Fleets' confidence in EVs to rise dramatically by 2022
10 March 2020
Author: Illya Verpraet
Concerns over the viability of electric cars on fleets are fading, a new report finds, with EV fleet adoption set to ramp up significantly towards 2022. Illya Verpraet reports.
Fleets are no longer anxious about the challenges associated with running electric vehicles (EVs) and a significant proportion anticipate that at least 30% of their fleet will be electric by 2022, a report by market research firm 360Media has found.
The report is based on a survey of more than 300 fleet decision makers, and a series of seven focus groups in London, Birmingham, Bristol, Leeds and St Albans.
The research found that fleets are now confident that the main issues around EVs will be resolved in the next couple of years. Jonathan Manning, the author of the report, said: "For a long time, fleets weren't really sure whether EVs were coming or not, and the research clearly shows that there is now no longer any doubt that they are coming.
"Because of that, it is a change of mindset. Rather than anticipating that there will be an alternative technology, there is now complete faith that electric is going to be the ultimate powertrain for the next decades at least. They are starting to see that vehicles are arriving that no longer create issues of range."
According to the report, 7% of fleets intend to buy or lease at least seven new electric cars in 2020, with that figure rising to 30% for 2022. If that number sounds rather low, Manning puts it into perspective: "That doesn't sound so significant when you are running 1,000 vehicles, but when the heartland of the market is [fleets with] around 50 vehicles and they are replacing a third or a quarter of their vehicles each year on a three-year basis, you are looking at a very significant proportion.
"If you are only replacing, say, 15 vehicles a year and at least seven of them are going to be electric, you are looking at almost 50% of the vehicles being electric in three years' time."
The change is likely to happen at a slower pace with large fleets than with small and medium ones. Ian Richardson, managing director of 360 Media Group, commented: "For larger fleets the transition is a little slower, but the volumes will be much greater. By 2022, 53% of companies running between 50 and 99 company cars expect to be buying or leasing a minimum of seven new electric cars per year."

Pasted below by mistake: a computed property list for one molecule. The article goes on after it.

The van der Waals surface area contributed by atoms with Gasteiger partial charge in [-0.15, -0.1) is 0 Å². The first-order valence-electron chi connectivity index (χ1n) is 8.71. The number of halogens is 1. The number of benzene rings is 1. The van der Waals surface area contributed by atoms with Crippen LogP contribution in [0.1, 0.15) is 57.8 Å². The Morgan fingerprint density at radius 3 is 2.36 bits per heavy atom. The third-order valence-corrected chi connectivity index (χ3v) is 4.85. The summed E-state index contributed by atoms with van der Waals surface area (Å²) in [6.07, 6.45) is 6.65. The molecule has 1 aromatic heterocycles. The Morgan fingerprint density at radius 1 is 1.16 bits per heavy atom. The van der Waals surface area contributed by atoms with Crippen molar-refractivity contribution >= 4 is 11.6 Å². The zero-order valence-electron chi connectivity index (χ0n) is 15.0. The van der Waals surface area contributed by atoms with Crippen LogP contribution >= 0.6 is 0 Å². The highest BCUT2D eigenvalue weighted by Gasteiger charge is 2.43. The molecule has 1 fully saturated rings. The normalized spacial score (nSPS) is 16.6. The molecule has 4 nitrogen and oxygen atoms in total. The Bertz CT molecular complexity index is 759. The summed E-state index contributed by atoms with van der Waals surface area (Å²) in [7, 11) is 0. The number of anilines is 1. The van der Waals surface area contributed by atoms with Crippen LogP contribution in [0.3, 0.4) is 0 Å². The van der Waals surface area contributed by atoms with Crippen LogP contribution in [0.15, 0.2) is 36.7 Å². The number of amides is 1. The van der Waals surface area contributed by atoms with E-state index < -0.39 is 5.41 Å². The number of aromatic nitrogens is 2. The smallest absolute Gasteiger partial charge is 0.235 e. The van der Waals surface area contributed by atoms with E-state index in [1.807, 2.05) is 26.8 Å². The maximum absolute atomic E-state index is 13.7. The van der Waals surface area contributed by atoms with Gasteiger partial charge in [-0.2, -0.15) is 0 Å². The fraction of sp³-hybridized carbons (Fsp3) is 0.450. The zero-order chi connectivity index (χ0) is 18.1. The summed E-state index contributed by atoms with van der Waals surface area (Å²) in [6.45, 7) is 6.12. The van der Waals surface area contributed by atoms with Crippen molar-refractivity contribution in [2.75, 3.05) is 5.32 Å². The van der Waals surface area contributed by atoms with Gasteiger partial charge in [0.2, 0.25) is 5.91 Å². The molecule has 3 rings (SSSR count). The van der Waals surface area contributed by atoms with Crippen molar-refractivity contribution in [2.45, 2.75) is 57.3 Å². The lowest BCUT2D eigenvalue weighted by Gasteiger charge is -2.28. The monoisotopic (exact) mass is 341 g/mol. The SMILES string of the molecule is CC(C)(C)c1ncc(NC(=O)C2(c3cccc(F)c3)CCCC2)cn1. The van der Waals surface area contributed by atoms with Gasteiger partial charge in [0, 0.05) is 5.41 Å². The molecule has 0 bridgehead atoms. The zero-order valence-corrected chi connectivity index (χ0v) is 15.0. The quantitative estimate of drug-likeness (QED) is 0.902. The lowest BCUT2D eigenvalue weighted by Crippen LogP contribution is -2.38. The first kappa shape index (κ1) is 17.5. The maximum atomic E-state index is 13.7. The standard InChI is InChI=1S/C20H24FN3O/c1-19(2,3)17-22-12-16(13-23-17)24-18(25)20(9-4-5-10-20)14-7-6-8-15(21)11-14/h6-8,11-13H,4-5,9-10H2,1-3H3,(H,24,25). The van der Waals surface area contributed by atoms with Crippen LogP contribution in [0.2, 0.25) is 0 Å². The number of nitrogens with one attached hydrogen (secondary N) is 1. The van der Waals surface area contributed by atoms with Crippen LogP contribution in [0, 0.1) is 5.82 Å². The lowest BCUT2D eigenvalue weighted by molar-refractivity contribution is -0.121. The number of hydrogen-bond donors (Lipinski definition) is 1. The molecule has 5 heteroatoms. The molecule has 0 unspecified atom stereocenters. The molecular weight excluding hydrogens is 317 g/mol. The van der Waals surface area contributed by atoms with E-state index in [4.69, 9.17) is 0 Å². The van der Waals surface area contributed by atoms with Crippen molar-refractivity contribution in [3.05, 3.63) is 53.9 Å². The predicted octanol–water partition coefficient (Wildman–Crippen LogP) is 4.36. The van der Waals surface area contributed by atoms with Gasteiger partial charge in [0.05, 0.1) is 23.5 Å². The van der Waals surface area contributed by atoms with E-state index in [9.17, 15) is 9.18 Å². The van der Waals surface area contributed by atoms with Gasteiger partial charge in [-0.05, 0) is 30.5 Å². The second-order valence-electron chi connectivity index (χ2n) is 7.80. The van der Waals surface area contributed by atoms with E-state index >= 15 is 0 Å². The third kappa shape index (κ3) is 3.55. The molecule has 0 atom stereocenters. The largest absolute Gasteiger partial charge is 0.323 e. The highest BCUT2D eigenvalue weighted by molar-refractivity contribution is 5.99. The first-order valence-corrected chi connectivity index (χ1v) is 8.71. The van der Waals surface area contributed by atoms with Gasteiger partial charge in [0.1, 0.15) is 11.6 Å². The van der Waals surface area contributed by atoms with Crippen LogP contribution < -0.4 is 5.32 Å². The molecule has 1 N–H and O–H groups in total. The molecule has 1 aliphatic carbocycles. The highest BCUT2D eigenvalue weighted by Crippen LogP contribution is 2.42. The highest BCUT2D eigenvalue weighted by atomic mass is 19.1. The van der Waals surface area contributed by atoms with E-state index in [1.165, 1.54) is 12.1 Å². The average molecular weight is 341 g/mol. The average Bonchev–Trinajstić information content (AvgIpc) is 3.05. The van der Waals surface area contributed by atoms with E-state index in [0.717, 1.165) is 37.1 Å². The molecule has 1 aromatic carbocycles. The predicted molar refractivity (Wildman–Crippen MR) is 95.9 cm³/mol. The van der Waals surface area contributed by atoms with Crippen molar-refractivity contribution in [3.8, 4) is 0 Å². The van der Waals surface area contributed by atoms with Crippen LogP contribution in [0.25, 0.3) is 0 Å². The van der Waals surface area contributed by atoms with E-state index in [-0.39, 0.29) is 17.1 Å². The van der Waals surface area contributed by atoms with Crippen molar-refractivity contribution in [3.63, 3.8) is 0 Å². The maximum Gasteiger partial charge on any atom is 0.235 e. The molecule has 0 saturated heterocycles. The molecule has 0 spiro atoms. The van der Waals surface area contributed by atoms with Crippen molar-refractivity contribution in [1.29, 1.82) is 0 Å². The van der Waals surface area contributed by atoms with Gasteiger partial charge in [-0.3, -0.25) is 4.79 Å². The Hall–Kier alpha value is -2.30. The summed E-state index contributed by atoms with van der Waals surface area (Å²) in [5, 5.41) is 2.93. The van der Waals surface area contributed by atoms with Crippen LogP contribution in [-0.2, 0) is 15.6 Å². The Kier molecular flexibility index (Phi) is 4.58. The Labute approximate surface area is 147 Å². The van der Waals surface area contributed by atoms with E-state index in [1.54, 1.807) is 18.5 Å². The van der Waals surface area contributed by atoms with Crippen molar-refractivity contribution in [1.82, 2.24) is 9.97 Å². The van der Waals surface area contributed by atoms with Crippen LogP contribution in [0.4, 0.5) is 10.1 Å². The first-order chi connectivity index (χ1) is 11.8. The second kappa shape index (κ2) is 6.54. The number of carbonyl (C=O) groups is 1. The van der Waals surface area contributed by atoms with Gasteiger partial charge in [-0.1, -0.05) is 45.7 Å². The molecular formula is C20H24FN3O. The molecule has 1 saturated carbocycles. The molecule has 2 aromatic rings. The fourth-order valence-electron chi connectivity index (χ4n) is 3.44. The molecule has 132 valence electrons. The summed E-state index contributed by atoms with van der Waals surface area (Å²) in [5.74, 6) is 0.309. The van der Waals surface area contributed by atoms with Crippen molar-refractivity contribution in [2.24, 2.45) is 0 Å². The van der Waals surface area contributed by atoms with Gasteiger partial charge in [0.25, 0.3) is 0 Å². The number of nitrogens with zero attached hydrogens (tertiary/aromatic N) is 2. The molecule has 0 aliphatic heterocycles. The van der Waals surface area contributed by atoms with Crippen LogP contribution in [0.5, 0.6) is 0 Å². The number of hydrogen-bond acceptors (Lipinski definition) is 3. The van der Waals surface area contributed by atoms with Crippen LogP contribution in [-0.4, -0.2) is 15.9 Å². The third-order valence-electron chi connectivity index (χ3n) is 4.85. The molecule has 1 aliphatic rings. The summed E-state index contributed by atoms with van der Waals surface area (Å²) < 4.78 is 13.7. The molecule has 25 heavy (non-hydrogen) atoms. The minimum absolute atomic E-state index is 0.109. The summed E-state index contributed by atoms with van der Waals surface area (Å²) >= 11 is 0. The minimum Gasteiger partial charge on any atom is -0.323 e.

Barriers to EV adoption still remain, however, with the biggest issues being price and availability.
"A number of the fleets we spoke to had wanted to move more quickly, but they have really struggled to get hold of vehicles," Manning said. "We have heard of waiting lists of 12-14 months for some of the more popular vehicles."
This is an issue that manufacturers are addressing, even if there is still a long way to go. Hyundai announced this month that it is starting production of the popular Kona Electric SUV at its Czech plant, in addition to the existing production in South Korea, in an effort to reduce the one-year waiting list.
On the subject of price, the report says that more than a third of fleet decision makers complained that prices quoted for a new electric car rose before delivery, while 30% were generally disappointed with the cost of electric cars - so much so that 48% would be open to leasing second-hand EVs to cut costs.
This experience shows the importance of the plug-in car grant, which pays for 35% of an EV's value up to £3,500. The incentive is due to expire in March, with no word from the government on whether it will be extended or replaced by a similar scheme. Countries such as Norway and the Netherlands, which heavily incentivise EVs, are among the leaders in EV adoption.
The research showed that fleets that do still have some doubts about whether EVs are right for them would like assistance in identifying which of their vehicles could make the transition first with minimum operational disruption. Such schemes are currently not very widespread, although Europcar and Mercedes-Benz have recently started offering six-month trials of eVito electric vans.
Fleets are also seeking help in installing charge points, particularly depot-based fleets that may require smart solutions to avoid overloading their local grid.